For the second race weekend in succession in 2009, Force India made it through to the second part of qualifying in Istanbul, with Adrian Sutil taking an impressive 15th place on the starting grid for the Turkish Grand Prix –underlining the step forward Formula 1's traditional tail-enders have taken of late.
If 13th and 15th on the grid respectively for Giancarlo Fisichella and Sutil in Monaco a fortnight ago was a genuine breakthrough – marking the first time in FIF1's short history in the top flight that both cars have made it beyond the Q1 drop – then the German's performance this weekend has corroborated that improvement, as the 26-year-old held off the challenge of defending world champion and former F3 Euroseries team-mate Lewis Hamilton by four hundredths of a second to cling onto his spot in Q2.
Though unable to progress any further, still a lap time less than two tenths adrift of Hamilton's McLaren-Mercedes team-mate Heikki Kovalainen in Q2 was a remarkable feat – and now Sutil hopes to make further progress still on race day in the Turkish capital.
“It was a really good qualifying session for us,” enthused the man from Starnberg, who agonisingly lost a sixth-place finish in the rain-lashed Chinese Grand Prix earlier this year after aquaplaning helplessly off the track and into the barriers barely a handful of laps from home.
“I am very happy with 15th place and Q2 again for the second race in a row. We didn't expect it as we have had a few little issues over the weekend so far, but we managed a good lap when it mattered. I am happy for the team and I think we can be really proud right now. I'm looking forward to a good race; we'll see what we can do.”
Team-mate Giancarlo Fisichella, by contrast – a man who has yet to get beyond the first corner in the Turkish Grand Prix in his last three appearances – was rather less satisfied with his 19th position on the grid, almost half a second slower than Sutil in Q1 as Force India's Monte Carlo hero grappled with braking issues and was forced to abort his final flying lap due to yellow flags, brought out for Renault's Nelsinho Piquet, who ironically had spun off due to braking woes himself.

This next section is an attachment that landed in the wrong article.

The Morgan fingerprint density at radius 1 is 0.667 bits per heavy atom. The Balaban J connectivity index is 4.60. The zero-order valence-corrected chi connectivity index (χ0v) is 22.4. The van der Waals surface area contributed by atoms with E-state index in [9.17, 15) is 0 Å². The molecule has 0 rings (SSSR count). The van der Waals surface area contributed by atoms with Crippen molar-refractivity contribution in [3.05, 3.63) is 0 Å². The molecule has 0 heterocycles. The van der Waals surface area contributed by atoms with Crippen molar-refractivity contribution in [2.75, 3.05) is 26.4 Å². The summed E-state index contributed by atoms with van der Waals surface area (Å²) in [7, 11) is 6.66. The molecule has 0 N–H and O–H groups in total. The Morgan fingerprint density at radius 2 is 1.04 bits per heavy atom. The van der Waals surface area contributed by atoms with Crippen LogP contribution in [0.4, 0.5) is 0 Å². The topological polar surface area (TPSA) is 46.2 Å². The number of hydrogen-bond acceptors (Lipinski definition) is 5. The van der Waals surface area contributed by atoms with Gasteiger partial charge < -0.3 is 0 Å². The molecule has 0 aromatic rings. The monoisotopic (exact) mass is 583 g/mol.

“I had a problem with the brakes and had some front locking since the morning,” reported the experienced Italian, “but we made some changes between FP3 and qualifying that helped. Then unfortunately on my best lap there was a yellow flag as Piquet had spun, and I had to lift off and couldn't get the time back.
“It was possible to be in the top 15, but there you go – sometimes it goes for you and others not. For sure the soft tyres are going to be a bit tricky, especially in the heat, but I hope we can have a good race from where we are on the grid.”
“We're obviously very pleased to be in Q2 for the second event in a row with Adrian,” concluded chief race engineer Dominic Harlow. “He simply drove a very good and clean qualifying and showed how much our performance is improving now.
“Giancarlo had a brake system problem in the morning that was still causing some consistency issues in qualifying, and we need to look carefully at this before the race. He is also clearly fast enough to race in the midfield. A hot race is forecast with another different tyre performance scenario likely, and we are looking forward to it.”